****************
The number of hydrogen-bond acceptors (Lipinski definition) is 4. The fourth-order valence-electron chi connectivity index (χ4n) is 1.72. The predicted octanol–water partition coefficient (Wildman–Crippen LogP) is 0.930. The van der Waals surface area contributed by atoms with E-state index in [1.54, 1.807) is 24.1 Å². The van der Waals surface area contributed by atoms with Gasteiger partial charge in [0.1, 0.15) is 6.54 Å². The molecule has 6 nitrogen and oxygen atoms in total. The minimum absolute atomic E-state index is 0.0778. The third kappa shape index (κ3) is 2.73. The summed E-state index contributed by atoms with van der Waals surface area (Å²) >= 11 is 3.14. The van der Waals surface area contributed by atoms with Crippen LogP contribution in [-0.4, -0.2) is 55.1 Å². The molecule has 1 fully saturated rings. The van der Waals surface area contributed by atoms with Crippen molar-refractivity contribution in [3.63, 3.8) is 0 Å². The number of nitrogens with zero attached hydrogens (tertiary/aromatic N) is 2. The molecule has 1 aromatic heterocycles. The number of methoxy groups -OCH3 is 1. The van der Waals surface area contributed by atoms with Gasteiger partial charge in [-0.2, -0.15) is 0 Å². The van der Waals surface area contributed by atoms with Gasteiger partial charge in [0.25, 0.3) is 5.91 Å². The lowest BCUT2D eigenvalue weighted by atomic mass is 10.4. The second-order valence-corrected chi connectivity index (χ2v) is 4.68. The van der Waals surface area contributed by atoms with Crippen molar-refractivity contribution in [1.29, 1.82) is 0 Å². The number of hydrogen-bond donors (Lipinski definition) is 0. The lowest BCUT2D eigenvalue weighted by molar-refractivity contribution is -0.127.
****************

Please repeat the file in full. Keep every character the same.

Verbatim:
The number of hydrogen-bond acceptors (Lipinski definition) is 4. The fourth-order valence-electron chi connectivity index (χ4n) is 1.72. The predicted octanol–water partition coefficient (Wildman–Crippen LogP) is 0.930. The van der Waals surface area contributed by atoms with E-state index in [1.54, 1.807) is 24.1 Å². The van der Waals surface area contributed by atoms with Gasteiger partial charge in [0.1, 0.15) is 6.54 Å². The molecule has 6 nitrogen and oxygen atoms in total. The minimum absolute atomic E-state index is 0.0778. The third kappa shape index (κ3) is 2.73. The summed E-state index contributed by atoms with van der Waals surface area (Å²) >= 11 is 3.14. The van der Waals surface area contributed by atoms with Crippen LogP contribution in [-0.4, -0.2) is 55.1 Å². The molecule has 1 fully saturated rings. The van der Waals surface area contributed by atoms with Crippen molar-refractivity contribution in [3.63, 3.8) is 0 Å². The number of nitrogens with zero attached hydrogens (tertiary/aromatic N) is 2. The molecule has 1 aromatic heterocycles. The number of methoxy groups -OCH3 is 1. The van der Waals surface area contributed by atoms with Gasteiger partial charge in [-0.2, -0.15) is 0 Å². The van der Waals surface area contributed by atoms with Gasteiger partial charge in [0.25, 0.3) is 5.91 Å². The lowest BCUT2D eigenvalue weighted by atomic mass is 10.4. The second-order valence-corrected chi connectivity index (χ2v) is 4.68. The van der Waals surface area contributed by atoms with Crippen molar-refractivity contribution in [1.29, 1.82) is 0 Å². The number of hydrogen-bond donors (Lipinski definition) is 0. The lowest BCUT2D eigenvalue weighted by molar-refractivity contribution is -0.127.